Were I eighteen, I’d look up to John Searle.
I would scribble beer mats full of formulae,
imagining I understood his world.
With coasters scrawled with theorems, I would lie
abed for weeks while universes whirled
behind my tight-shut eyes. (I might still try.)
Mind, Language, and Society carouse
through my feverish brain which Searle asserts can’t house
my Me. He says Mind’s process, not eternal,
but something like digestion, caused by gas.
Oh beery one, Homunculus Internal,
if Searle is right, you don’t exist. Nor can you last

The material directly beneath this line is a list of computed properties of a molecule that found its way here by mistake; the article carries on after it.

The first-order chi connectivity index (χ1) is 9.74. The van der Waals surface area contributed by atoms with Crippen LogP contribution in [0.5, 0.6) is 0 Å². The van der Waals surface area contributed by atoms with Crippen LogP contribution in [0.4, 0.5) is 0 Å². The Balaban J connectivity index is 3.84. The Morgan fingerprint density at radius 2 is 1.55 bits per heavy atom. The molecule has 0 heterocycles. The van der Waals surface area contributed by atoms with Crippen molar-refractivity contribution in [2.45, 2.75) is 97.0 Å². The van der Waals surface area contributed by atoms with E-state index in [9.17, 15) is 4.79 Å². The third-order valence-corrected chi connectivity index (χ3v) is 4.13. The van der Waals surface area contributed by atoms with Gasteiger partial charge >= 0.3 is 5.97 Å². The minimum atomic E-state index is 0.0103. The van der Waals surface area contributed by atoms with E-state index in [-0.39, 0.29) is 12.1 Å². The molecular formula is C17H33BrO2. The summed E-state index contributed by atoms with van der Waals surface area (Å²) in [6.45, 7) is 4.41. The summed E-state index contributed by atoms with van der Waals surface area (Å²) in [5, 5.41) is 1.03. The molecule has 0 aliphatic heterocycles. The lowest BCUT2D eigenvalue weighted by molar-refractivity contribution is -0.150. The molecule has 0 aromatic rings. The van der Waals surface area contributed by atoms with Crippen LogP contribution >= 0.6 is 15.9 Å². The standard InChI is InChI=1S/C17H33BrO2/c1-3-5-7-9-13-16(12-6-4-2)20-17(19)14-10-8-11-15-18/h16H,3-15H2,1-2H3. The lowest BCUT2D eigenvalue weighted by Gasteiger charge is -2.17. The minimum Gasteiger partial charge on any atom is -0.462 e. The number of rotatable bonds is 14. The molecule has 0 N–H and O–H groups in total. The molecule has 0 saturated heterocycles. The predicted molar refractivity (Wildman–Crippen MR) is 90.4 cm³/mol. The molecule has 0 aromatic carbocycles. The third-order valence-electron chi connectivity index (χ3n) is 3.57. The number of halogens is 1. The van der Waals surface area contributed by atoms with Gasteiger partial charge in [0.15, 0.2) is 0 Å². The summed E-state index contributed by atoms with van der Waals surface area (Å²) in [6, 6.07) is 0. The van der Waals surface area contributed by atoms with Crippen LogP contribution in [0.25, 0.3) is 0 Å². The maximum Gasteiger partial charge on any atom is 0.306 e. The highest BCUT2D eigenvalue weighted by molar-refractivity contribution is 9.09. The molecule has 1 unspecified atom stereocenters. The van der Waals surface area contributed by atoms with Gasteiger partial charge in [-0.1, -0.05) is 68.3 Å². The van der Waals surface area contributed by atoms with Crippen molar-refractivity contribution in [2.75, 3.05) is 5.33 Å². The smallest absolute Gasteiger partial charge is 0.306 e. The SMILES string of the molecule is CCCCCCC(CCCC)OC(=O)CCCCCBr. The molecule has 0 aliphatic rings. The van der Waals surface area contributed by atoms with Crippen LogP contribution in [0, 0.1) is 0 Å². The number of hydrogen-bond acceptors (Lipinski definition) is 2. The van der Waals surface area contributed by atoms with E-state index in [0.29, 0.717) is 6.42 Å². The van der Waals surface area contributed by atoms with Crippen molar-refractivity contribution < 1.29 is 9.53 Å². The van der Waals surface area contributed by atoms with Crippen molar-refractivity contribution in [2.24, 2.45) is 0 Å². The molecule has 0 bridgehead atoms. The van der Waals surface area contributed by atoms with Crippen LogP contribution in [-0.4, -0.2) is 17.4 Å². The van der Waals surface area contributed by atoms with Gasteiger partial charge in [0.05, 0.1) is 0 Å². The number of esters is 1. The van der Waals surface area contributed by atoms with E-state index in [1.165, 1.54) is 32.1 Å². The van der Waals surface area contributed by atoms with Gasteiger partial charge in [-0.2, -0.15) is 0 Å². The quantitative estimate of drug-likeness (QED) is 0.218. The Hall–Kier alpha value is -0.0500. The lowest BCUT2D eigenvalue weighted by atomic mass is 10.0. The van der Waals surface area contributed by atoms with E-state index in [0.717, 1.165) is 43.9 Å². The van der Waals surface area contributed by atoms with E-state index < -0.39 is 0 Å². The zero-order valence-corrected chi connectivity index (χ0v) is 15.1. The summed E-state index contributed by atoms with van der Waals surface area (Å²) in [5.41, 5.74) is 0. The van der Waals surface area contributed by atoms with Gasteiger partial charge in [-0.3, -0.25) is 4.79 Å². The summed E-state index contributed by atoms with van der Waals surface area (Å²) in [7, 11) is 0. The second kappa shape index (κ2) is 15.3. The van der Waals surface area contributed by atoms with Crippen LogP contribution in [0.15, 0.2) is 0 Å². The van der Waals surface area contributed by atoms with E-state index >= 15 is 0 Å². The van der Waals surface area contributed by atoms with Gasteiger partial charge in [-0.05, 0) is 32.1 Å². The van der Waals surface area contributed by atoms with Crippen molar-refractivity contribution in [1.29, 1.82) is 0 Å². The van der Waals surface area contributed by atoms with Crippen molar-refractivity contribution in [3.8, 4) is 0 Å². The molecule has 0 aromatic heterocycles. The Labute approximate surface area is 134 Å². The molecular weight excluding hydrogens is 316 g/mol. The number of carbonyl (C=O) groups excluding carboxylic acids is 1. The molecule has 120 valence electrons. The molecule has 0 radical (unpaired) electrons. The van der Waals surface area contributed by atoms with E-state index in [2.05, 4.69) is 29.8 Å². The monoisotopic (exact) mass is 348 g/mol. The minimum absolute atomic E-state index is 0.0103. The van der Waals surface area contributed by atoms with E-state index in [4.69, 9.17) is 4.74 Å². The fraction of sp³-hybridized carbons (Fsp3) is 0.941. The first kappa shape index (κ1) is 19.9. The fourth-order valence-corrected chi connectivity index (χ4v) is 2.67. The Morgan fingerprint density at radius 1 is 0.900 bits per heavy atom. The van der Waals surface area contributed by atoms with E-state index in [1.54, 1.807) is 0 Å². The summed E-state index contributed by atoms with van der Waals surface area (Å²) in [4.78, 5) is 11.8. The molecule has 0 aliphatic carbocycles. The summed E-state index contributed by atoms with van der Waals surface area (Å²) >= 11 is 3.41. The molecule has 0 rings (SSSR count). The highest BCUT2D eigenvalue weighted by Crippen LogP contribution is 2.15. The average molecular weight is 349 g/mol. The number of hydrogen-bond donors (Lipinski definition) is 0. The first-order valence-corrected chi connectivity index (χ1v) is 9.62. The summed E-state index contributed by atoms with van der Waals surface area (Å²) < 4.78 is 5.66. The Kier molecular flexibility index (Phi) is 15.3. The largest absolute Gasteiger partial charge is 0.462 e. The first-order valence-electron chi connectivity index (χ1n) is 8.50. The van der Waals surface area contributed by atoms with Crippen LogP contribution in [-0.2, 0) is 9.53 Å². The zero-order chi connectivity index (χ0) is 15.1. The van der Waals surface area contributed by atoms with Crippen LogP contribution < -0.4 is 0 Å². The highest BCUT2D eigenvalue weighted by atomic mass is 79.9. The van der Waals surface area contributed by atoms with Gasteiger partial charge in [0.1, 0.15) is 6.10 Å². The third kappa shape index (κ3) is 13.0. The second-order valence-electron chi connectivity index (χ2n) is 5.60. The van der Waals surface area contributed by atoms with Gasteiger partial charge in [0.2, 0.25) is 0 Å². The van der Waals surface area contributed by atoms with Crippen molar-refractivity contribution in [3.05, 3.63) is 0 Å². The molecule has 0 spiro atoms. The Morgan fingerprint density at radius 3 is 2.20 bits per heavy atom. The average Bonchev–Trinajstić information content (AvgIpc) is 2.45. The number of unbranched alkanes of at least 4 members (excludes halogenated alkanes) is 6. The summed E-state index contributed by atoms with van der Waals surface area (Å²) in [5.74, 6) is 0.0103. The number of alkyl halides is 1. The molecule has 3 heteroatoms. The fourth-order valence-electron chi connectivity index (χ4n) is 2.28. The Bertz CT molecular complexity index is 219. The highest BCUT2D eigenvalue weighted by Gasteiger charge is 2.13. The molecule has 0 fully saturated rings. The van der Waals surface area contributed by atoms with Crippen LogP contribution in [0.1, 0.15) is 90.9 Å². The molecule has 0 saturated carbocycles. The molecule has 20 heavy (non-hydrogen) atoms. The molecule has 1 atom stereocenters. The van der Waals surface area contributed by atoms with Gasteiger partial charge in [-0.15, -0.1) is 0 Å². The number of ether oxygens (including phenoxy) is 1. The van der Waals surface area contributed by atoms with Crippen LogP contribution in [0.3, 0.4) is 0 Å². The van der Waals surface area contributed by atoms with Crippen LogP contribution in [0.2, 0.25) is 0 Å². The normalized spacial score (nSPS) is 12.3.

eternally. I thought you my husk’s kernel
but Searle says you are not. I’d fail his class.
Your counsel that I audit him is keen
advice I’d take, were I again eighteen.
Had I less age, and Searle his present stature,
I’d be too awed to bellyache and bore
on him for what he doesn’t say: re Catcher
in the Rye, the truths of blues, the mystic lore
that Yeats immortalised. Poe’s body snatcher.
But twenty years have passed, and fifty more.
A century if I’m honest, which I doubt.
Time goes elastic when My space runs out.